The Narrative Therapy Approach

By Taylor Roach – MA, Intern  

verified by Psychology Today

Narrative therapy is a way for people to empower themselves and live the life that most aligns with how they want to be.  It empowers the client to take the lead in their own therapy and toward change. The narrative therapy approach is also a helpful tool that takes the harsh ideas of responsibility away from the client’s experience in the process of externalization – narrative theory’s main technique.  A narrative approach focuses also on the powerful cultural and societal forces that impact a person. 

People often have to deal with self-blame, not realizing that distress could lie in external forces – something the narrative approach can help to uncover.  By allowing clients to focus on how they think their own story should be told (or how a couple or family wants their collective story to be told or viewed), their outlooks and feelings toward their story can be heard and validated.  This will help in changing their perspective to be more positive.  By viewing their narrative in a positive light, they are then given the freedom to live in a more positive manner.

Additionally, by talking about the problem as if it were outside of the client experiencing it, a discussion around how they can respond to the now externalized problem can occur.  For example, if a client is experiencing sadness, they can name the experience “Sadness” and personify it as “an unkind relative who can sometimes overstay their welcome”.  Perhaps this client can react to “Sadness” by allowing it to stay only as long as it would be healthy and then walking it out the door as the client goes their separate way for a walk, leaving “Sadness” behind so that it can no longer have the control in the client’s life.  When client(s) are allowed to re-author their story, this gives them the opportunity to tell their story without any outsider opinions imposed onto it and without any judgment.  By doing this, client(s) can begin to live their best lives in a way that they see most ideal and most authentic.

This technique can also provide client(s) the opportunity to take back control of their lives in areas where lack of control or feelings of helplessness have been abundant.  For example, using this approach in therapy may allow their hopes and dreams to no longer be influenced by their parents’ hopes and dreams for them or their children’s hopes and dreams that took precedence over theirs for many years.  This re-authoring is a way to change the narrative (Epston & White, 1990).

Another method can involve deconstructing a problem in order to analyze all of its aspects and influences.  This is called ‘re-membering’, according to Michal White, the originator of narrative therapy.  He writes, “re-membering conversations are not about passive recollection but about purposive reengagements with the history of one’s relationships with significant figures and with the identities of one’s present life and projected future” (White, 2007, p. 129).  In other words, this technique provides client’s the opportunity to reevaluate who and what holds positive purpose to them and their identity both in the present and the future.  If past people or events do not hold positive purpose, it would be best to allow space to let them go.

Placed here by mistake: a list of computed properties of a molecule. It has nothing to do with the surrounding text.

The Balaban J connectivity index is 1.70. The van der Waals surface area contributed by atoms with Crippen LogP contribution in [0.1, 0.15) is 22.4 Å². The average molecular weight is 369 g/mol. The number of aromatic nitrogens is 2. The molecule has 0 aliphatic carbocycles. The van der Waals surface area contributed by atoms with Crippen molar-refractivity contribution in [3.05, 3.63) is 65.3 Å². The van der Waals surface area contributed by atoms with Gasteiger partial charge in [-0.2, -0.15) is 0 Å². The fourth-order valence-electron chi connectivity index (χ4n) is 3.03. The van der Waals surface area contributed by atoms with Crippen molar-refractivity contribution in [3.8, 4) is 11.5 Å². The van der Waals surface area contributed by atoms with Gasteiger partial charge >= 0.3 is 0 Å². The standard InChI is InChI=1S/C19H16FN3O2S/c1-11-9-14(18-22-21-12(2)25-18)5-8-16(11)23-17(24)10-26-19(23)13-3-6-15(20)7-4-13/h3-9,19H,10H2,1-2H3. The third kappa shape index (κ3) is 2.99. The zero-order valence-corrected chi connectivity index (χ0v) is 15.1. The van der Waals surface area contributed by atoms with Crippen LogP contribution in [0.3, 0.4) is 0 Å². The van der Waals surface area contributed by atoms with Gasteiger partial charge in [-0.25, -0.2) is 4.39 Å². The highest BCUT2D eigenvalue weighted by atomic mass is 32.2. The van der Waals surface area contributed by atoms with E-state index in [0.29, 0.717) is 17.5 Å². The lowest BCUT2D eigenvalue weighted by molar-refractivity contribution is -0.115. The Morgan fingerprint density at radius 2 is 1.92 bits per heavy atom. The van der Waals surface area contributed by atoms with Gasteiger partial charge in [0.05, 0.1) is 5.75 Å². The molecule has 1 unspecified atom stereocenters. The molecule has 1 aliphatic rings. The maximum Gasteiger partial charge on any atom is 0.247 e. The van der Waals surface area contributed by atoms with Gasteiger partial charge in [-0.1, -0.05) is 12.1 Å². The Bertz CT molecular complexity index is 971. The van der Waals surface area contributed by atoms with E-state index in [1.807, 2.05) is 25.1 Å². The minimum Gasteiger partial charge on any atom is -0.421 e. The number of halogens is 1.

Narrative therapy allows clients to address their problems and their stories based on their own values rather than those that have been inflicted onto them.  In this, they get to decide what experiences have been most significant to them in their life.  These experiences may have been deemed insignificant from the perspective of others, so giving the client the ownership to decide and re-live experiences can be extremely powerful.

Using scaffolding techniques, the therapist can help the client move away from the known and comfortable and into different decisions and habits and a life that will give them more meaning.  This is helpful if people are having trouble moving on in life. (White, 2007). This is also helpful for clients experiencing a chronic illness and their families (Williams-Reade et al., 2014).  Chronic illnesses can disrupt a person’s personal narrative of who they are and what their life means.  This has implications on how they maintain their role in society and their relationships due to changes in their mood and energy levels.  Using this approach, a therapist is able to help highlight client strengths and promote change in themselves, as well as, tapping into available and potential support resources in order to create a sense of community (Williams-Reade et al., 2014).

By integrating one’s own view of their life story, narrative interventions promote new understandings of their experiences and help clients to become comfortable with their own identity and narrative in order to live an empowered, authentic life.  Narrative therapy seeks to help clients externalize their problems, verbalize a life narrative, and become comfortable and accepting with their own identity.


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